Gibson SG headstock

Discussion in 'Basses [BG]' started by groove_druid, Dec 2, 2013.

  1. groove_druid

    groove_druid Supporting Member

    Feb 6, 2011
    Fairborn, Ohio
    Hi all,

    So I found one of the new 2014 SG basses and it is truly a perfect little monster. I also really like short scales so that is a bonus. Here is my issue though, I notice a higher number of repaired SG basses and guitars, usually at the nut, than any other type of instrument. I've heard of the Gibson issue with their headstocks before...but why is this? Is it the stress? What causes it? How can it be avoided if I buy one? Thanks.

  2. groove_druid

    groove_druid Supporting Member

    Feb 6, 2011
    Fairborn, Ohio
  3. ifallalot


    Nov 2, 2013
    Carlsbad, CA
    Its not just basses, its guitars too. I don't know why myself but I think it is the angle of the headstock?

    Here's what happened 1 year old vs Epiphone. This is after I removed the strings

  4. bolophonic


    Dec 10, 2009
    Durham, NC
    It's the angle. It is an easy fix.
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  6. Baird6869

    Baird6869 LET'S GO BLUE JAYS...(in 2016)...LET'S GO!! Supporting Member

    Don't drop it.

    The Gibson angled headstock is notorious for breaking.

    It is under $100 generally to fix and involves wood glue, a couple of clamps and maybe a few more $$$ if you want the area repainted.

    Not a big deal unless it is a super expensive vintage bass/guitar.
  7. Hi.

    "There's only two kinds of angled HS mahogany necks out there. Ones that have broken and been repaired, and the ones that have not been repaired, YET"

    If You look at the grain orientation on the HS it's pretty easy to understand why it splits like it splits.

    A bump (or an attempt to HS vibrato gone wrong) and the HS snaps off.

    Easy(ish) fix.

    Gibson tried to alleviate the problem by introducing a volute to strenghten the problem area in earlsy 70's, but they had to abandon that practise because people didn't like it.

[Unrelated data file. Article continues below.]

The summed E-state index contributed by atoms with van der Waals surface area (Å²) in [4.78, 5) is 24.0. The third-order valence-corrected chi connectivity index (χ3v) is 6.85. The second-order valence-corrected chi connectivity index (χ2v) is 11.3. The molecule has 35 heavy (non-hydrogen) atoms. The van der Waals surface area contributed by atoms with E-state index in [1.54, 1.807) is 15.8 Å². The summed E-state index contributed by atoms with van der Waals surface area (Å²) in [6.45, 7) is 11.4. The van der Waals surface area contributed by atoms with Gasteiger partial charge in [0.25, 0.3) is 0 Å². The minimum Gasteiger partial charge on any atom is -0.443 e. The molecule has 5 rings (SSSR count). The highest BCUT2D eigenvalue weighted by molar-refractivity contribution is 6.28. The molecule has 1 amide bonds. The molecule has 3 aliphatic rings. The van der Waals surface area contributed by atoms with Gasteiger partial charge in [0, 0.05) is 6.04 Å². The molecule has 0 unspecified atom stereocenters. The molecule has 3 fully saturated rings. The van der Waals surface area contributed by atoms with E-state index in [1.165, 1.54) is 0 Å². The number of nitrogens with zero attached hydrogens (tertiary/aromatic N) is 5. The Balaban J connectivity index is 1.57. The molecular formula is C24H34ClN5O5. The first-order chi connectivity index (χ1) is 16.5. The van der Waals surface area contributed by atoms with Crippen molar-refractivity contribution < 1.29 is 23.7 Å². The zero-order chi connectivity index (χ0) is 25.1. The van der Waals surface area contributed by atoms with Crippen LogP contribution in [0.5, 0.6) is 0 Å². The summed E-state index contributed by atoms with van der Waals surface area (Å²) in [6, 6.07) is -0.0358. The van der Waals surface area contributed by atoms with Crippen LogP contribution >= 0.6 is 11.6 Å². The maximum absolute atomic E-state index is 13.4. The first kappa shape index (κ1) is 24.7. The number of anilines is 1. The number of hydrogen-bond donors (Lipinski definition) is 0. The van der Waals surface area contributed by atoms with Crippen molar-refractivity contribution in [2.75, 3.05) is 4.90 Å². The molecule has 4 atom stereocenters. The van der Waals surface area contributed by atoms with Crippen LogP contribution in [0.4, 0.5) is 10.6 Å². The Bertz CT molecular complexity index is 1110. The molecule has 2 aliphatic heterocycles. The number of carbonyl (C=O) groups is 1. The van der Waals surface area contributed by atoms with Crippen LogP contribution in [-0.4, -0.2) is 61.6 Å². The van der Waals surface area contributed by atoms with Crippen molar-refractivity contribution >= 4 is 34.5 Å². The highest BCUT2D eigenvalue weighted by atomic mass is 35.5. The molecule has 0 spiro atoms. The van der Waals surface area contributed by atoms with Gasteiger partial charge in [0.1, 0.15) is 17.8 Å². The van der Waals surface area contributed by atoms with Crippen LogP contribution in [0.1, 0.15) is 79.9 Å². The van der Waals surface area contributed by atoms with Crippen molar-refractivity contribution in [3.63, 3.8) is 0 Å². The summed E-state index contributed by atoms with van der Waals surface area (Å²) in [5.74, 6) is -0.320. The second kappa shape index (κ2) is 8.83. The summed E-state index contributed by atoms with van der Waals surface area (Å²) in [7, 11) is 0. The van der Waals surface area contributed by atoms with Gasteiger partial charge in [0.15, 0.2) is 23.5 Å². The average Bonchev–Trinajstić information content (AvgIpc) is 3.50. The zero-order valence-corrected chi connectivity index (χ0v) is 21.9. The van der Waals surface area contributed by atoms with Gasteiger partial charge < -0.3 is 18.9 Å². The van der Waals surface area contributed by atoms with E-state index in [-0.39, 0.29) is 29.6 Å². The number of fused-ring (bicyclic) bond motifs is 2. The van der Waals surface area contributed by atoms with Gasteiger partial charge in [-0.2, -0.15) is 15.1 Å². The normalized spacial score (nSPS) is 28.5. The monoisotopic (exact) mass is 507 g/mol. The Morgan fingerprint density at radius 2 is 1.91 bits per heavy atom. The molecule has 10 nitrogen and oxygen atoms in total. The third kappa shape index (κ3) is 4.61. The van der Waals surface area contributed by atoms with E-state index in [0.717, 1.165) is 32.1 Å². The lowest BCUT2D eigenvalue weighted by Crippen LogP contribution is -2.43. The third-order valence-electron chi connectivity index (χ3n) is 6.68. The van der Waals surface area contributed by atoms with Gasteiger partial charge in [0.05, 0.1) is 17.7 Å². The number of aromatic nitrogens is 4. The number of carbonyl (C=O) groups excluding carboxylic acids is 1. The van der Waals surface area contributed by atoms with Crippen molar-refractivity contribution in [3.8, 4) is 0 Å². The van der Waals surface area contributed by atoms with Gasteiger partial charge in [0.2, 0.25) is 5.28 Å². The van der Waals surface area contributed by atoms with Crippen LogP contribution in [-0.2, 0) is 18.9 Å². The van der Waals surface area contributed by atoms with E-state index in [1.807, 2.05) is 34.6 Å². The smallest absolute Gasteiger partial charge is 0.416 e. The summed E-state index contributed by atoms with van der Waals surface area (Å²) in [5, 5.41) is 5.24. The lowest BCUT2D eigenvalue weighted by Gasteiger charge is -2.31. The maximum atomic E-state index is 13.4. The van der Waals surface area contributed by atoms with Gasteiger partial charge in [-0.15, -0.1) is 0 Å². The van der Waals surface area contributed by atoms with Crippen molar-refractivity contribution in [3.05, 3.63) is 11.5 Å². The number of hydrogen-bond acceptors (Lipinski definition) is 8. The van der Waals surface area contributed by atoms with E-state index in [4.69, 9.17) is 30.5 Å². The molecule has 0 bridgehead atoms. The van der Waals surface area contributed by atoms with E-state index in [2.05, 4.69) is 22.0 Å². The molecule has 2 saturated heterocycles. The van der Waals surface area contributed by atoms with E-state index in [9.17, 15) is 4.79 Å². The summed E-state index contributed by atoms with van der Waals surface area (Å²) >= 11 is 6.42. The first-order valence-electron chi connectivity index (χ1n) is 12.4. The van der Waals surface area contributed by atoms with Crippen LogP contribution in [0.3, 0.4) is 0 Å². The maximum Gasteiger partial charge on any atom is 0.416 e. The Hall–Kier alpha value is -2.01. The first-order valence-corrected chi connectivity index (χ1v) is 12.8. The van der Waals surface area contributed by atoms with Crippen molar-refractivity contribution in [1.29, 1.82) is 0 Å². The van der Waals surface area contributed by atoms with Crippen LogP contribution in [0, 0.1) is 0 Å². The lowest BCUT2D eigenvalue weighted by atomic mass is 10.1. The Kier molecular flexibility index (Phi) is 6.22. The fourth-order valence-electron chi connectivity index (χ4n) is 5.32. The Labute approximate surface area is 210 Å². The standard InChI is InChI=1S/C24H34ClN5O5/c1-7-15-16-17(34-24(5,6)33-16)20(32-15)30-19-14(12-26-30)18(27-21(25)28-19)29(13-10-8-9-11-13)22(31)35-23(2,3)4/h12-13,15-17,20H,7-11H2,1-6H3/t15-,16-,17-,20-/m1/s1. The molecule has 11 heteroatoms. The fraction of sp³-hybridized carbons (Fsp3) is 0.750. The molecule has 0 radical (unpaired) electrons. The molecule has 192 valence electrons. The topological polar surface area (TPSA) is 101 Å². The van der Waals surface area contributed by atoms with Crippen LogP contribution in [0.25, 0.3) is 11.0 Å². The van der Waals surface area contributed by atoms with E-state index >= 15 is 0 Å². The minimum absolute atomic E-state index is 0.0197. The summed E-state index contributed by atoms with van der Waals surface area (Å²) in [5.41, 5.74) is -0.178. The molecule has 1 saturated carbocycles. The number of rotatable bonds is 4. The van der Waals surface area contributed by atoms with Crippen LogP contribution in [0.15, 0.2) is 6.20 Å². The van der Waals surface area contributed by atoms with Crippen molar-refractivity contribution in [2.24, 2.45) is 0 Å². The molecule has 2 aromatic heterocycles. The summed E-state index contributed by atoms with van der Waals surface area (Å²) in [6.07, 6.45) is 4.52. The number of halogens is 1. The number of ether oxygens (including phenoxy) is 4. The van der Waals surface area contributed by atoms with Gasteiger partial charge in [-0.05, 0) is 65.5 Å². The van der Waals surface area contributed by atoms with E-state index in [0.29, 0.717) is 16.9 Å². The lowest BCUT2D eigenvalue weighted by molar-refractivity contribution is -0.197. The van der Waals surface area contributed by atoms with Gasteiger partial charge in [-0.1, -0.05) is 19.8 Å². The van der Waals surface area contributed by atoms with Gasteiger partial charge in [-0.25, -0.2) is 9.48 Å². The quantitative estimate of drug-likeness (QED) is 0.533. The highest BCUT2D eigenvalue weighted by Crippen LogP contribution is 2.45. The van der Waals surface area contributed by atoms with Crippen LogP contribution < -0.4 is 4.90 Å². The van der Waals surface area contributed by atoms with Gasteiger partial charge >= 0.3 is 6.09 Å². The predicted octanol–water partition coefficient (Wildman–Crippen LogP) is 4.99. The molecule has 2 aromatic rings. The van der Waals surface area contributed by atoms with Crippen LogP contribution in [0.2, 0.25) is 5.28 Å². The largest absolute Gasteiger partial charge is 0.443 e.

It's not just Gibsons either, all mahogany necks are the same, especially if the HS is angled.

    Not a big deal there either, ~15% hit on the re-sale value if done correctly.

  8. fretno

    fretno Supporting Member

    May 10, 2009
    Los Angeles
    that and the truss rod cut out
  9. devo_stevo


    Aug 2, 2006
    Northern Utah
    Builder: Brumbaugh Guitarworks
    I agree with pretty much everything said here. There a couple of reasons that this happens.

    1. No volute. This would reinforce the area and give it more strength.
    2. The removed material for the truss rod access. They use a one way rod with a nut on it. This requires more material to be removed then a modern two way rod does.
    3. There is no scarf joint at the headstock. The problem here is "grain runout". The headstock is all endgrain, which is much weaker.
  10. aproud1

    aproud1 Don't surround yourself with yourself. Gold Supporting Member Supporting Member

    Aug 13, 2007
    Cincy, OH
    As others have said it how thin the neck is at the nut especially due to the truss rod access.

    If you don't drop or knock over your bass it shouldn't be an issue, it wasn't for me. If you are in the habit of dropping or knocking over your bass I would buy something else.
  11. hdracer

    hdracer Supporting Member

    Feb 15, 2009
    Elk River, MN.
    Gibson's are not the only instruments that can have a headstock break from a fall.


    How many SG's could you buy to equal the cost of that bass??
  12. Gaolee

    Gaolee It's all about the polyester Supporting Member

    Yeah, my upright has a repaired headstock. My EB-2 doesn't, and it is pushing 45 years old now. If you don't drop them, they don't break. A short scale neck is easier to keep out of harm's way, since waving it around doesn't cut such a wide arc. I'm grateful the P and Ric have maple necks, because those headstocks get whacked on all kinds of things when I get into it a little.